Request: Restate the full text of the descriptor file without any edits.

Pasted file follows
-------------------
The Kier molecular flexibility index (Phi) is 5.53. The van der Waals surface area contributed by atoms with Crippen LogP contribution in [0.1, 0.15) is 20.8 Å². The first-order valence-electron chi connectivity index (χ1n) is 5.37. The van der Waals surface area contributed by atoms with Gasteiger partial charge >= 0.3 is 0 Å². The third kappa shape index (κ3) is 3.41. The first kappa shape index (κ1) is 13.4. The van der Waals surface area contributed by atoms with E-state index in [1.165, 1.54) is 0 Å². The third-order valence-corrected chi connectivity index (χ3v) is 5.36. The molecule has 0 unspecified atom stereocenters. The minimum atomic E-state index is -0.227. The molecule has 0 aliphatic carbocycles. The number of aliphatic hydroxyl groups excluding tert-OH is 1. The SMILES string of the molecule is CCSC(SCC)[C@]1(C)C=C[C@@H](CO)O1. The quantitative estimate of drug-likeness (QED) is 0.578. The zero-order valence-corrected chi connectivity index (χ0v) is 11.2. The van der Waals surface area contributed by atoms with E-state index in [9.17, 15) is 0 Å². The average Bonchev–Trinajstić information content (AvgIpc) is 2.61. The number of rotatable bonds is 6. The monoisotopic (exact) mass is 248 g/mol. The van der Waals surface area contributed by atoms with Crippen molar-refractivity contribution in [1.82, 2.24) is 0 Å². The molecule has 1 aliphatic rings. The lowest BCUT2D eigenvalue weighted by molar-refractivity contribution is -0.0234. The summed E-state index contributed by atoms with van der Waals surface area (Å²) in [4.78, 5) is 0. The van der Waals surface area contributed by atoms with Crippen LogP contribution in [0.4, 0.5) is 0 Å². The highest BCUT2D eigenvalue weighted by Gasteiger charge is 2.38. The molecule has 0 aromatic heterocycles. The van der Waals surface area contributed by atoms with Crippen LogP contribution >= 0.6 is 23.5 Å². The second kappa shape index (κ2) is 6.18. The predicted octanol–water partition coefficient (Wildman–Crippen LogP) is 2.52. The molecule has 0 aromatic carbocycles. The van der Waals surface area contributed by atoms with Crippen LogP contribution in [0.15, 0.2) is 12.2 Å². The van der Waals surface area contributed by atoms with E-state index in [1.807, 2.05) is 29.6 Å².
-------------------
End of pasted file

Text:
The Kier molecular flexibility index (Phi) is 5.53. The van der Waals surface area contributed by atoms with Crippen LogP contribution in [0.1, 0.15) is 20.8 Å². The first-order valence-electron chi connectivity index (χ1n) is 5.37. The van der Waals surface area contributed by atoms with Gasteiger partial charge >= 0.3 is 0 Å². The third kappa shape index (κ3) is 3.41. The first kappa shape index (κ1) is 13.4. The van der Waals surface area contributed by atoms with E-state index in [1.165, 1.54) is 0 Å². The third-order valence-corrected chi connectivity index (χ3v) is 5.36. The molecule has 0 unspecified atom stereocenters. The minimum atomic E-state index is -0.227. The molecule has 0 aliphatic carbocycles. The number of aliphatic hydroxyl groups excluding tert-OH is 1. The SMILES string of the molecule is CCSC(SCC)[C@]1(C)C=C[C@@H](CO)O1. The quantitative estimate of drug-likeness (QED) is 0.578. The zero-order valence-corrected chi connectivity index (χ0v) is 11.2. The van der Waals surface area contributed by atoms with E-state index in [9.17, 15) is 0 Å². The average Bonchev–Trinajstić information content (AvgIpc) is 2.61. The number of rotatable bonds is 6. The monoisotopic (exact) mass is 248 g/mol. The van der Waals surface area contributed by atoms with Crippen molar-refractivity contribution in [1.82, 2.24) is 0 Å². The molecule has 1 aliphatic rings. The lowest BCUT2D eigenvalue weighted by molar-refractivity contribution is -0.0234. The summed E-state index contributed by atoms with van der Waals surface area (Å²) in [4.78, 5) is 0. The van der Waals surface area contributed by atoms with Crippen LogP contribution in [0.4, 0.5) is 0 Å². The highest BCUT2D eigenvalue weighted by Gasteiger charge is 2.38. The molecule has 0 aromatic heterocycles. The van der Waals surface area contributed by atoms with Crippen LogP contribution >= 0.6 is 23.5 Å². The second kappa shape index (κ2) is 6.18. The predicted octanol–water partition coefficient (Wildman–Crippen LogP) is 2.52. The molecule has 0 aromatic carbocycles. The van der Waals surface area contributed by atoms with Crippen LogP contribution in [0.15, 0.2) is 12.2 Å². The van der Waals surface area contributed by atoms with E-state index in [1.807, 2.05) is 29.6 Å².